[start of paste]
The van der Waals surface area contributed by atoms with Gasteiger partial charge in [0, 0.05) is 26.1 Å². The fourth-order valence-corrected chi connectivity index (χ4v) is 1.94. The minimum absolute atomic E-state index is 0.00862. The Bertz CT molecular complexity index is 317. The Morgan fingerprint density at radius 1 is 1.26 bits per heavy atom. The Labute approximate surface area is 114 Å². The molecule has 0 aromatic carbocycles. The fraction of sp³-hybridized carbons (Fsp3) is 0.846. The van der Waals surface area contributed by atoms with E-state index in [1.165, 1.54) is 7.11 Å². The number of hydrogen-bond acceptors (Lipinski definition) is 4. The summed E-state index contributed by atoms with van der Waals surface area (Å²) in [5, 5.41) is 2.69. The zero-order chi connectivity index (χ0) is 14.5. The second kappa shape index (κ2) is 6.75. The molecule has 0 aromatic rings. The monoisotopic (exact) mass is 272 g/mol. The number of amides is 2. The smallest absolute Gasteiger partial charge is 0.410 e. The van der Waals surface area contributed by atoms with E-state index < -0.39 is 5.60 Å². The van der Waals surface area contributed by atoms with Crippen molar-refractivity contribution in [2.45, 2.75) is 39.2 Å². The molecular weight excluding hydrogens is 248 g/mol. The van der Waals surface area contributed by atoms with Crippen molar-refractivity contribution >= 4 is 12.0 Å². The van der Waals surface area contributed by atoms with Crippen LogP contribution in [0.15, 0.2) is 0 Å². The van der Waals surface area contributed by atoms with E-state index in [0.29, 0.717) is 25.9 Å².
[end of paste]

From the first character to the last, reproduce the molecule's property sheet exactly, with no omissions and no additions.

The van der Waals surface area contributed by atoms with Gasteiger partial charge in [0, 0.05) is 26.1 Å². The fourth-order valence-corrected chi connectivity index (χ4v) is 1.94. The minimum absolute atomic E-state index is 0.00862. The Bertz CT molecular complexity index is 317. The Morgan fingerprint density at radius 1 is 1.26 bits per heavy atom. The Labute approximate surface area is 114 Å². The molecule has 0 aromatic carbocycles. The fraction of sp³-hybridized carbons (Fsp3) is 0.846. The van der Waals surface area contributed by atoms with E-state index in [1.165, 1.54) is 7.11 Å². The number of hydrogen-bond acceptors (Lipinski definition) is 4. The summed E-state index contributed by atoms with van der Waals surface area (Å²) in [5, 5.41) is 2.69. The zero-order chi connectivity index (χ0) is 14.5. The second kappa shape index (κ2) is 6.75. The molecule has 0 aromatic rings. The monoisotopic (exact) mass is 272 g/mol. The number of amides is 2. The smallest absolute Gasteiger partial charge is 0.410 e. The van der Waals surface area contributed by atoms with E-state index < -0.39 is 5.60 Å². The van der Waals surface area contributed by atoms with Crippen molar-refractivity contribution in [2.45, 2.75) is 39.2 Å². The molecular weight excluding hydrogens is 248 g/mol. The van der Waals surface area contributed by atoms with Crippen molar-refractivity contribution >= 4 is 12.0 Å². The van der Waals surface area contributed by atoms with Crippen LogP contribution in [0.15, 0.2) is 0 Å². The van der Waals surface area contributed by atoms with E-state index in [0.29, 0.717) is 25.9 Å².